Statement on Refugees

Comhaltacht na nGaedheal: Cairdreabh nan Gàidheal

Comhaltacht na nGaedheal: Cairdreabh nan Gàidheal (Fellowship of Gaels)

Comhairle Dhraoithe (Council of Clergy)

Statement on Refugees and Asylum Seekers

26 July 2019

A study of traditional cultural practices, ancient law, folklore and the ancient myths clearly show that it always has been our view to recognise and respect the innate human dignity born into every person. In short, there are no 'throwaway people' and every person upon their birth has innate humanity that is due respect and recognition of their human rights. These human rights, as conceptualised, have evolved considerably over the last thousand years and have arrived at an internationally recognised standard set forth in the Universal Declaration of Human Rights. As a religious fellowship, we fully endorse these current standards of human rights and the continuing evolution and articulation of human rights.

A study of traditional cultural practices, ancient law, folklore and the ancient myths clearly show that it always has been our custom to provide hospitality to the traveller and care for those in need. Our duty of hospitality is incumbent upon us in as much as we respect the humanity of others and in as much as we have an ethical responsibility to show ourselves to be moral people of honour. Hospitality is a duty that we have toward the humanity of others, toward the honouring of the ancestral ways which inspire and inform us, toward our deities, and toward ourselves and our own reputations.

For cultures throughout history and around the world, the family has been the cornerstone of teaching and raising children in the ways of their people and of passing on culture and language. Family and language are vital factors in preserving cultural identity and world-view. It is the responsibility of everyone to endeavour to help preserve healthy families, especially when those families are from cultures and societies in crisis. Each family should be respected and their structure and identity supported and assisted when they are in crisis.

We are concerned that slave auctions have resumed in North Africa and that the practice of purchasing and owning other humans is returning.

In the last thousand years, the various human cultures have evolved beyond the practice of chattel slavery with the last slave caravans transporting Sub-Saharan African slaves occurring around the dawn of the 20th century – barely more than a hundred years ago. The practice of chattel slavery is repugnant in the extreme and is in direct defiance of international law and should disgust all ethical people. All efforts must be made to bring this resurgent practice to an end.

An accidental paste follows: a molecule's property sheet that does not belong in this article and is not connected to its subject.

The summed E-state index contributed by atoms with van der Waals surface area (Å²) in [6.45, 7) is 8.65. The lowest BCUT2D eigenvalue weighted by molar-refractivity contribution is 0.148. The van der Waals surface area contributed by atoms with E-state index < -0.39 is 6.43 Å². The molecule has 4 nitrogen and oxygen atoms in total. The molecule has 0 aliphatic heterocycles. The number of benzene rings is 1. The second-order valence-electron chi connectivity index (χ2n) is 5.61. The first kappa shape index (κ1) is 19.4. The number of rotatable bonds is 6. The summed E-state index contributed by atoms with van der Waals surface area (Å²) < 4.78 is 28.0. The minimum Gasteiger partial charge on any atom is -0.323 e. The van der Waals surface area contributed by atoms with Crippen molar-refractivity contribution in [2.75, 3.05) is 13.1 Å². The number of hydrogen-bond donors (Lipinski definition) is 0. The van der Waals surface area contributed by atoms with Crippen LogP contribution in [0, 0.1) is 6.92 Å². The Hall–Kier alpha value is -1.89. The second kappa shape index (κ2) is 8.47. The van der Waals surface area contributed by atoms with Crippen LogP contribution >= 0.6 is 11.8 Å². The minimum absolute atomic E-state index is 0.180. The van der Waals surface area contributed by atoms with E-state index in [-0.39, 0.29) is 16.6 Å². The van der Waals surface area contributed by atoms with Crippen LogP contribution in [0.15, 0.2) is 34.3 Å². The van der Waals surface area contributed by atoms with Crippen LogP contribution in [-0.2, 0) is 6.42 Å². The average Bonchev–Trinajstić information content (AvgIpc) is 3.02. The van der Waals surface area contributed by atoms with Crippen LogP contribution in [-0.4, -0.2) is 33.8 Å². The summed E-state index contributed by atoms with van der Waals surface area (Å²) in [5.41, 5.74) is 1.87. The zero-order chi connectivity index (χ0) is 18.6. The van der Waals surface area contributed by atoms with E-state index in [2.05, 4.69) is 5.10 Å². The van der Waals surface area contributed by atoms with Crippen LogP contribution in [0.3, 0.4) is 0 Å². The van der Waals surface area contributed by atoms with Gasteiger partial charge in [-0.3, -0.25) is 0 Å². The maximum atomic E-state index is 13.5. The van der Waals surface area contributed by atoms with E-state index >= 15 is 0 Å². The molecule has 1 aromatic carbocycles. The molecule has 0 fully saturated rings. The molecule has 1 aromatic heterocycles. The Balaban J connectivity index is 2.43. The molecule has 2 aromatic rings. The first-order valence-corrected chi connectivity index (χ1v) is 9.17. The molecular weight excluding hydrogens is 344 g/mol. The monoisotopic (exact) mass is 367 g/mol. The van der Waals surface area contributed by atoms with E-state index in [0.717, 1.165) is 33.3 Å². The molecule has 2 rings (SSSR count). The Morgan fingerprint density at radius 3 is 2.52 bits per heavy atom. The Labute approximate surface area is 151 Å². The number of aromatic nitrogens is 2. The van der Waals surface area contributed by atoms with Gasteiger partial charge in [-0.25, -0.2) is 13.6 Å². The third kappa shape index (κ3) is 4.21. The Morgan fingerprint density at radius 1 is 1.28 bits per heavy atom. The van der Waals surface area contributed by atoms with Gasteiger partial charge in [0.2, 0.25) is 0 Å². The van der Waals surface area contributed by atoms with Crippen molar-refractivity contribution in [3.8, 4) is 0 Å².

We are concerned that some European nations on the northern coast of the Mediterranean are refusing to accept people who are adrift in unseaworthy boats and so are in immediate danger of death. Furthermore, these countries are, in some cases, seeking to criminalise the rendering of aid on the high seas and prosecuting the captains of ships rendering aid.

It is a violation of basic humanity to force a person to remain in a position of imminent threat such as forcing a person to remain at sea in a vessel that is adrift.

The duty to render aid on the high seas to a vessel in distress is a well-established principle of international maritime law and is an incumbent moral duty of any and all ship captains and so these prosecutions are illegal.

We are concerned that several nations are seeking to criminalise refugees and asylum seekers and placing them into long term custody in prisons, camps or facilities managed like prisons and with poor conditions and treatment. Refugees and asylum seekers are a protected class under international law and treaty – treaties to which these nations are signatory. The criminalisation of members of this recognised class of people is illegal.

We are concerned and protest the abusive treatment of children by policies of general family separation and the incarceration of these children. An action that is internationally considered an act of genocide. Furthermore, the permanent separation of children from their families and subsequent placing of these children with adoptive families is a criminal and genocidal act violating their fundamental dignity as humans in seeking to completely alter who they are in their cultural and personal identities.

The aforementioned practices are repugnant in the extreme and the people who engage in these practises have abdicated their honour and the honour of the people whom they represent. Those engaging in these acts have made themselves a pariah to humanity and to international justice. We urge all good and ethical people to work toward ending these reprehensible practices; to remove, through every legal means, leaders who have become pariahs to humanity and to thereby restore the morality, honour and reputations of their nations.

We invite all good and ethical people to add their signatures to this statement and join with us in this effort.

Robert L. Barton, Ceann na Comhairle

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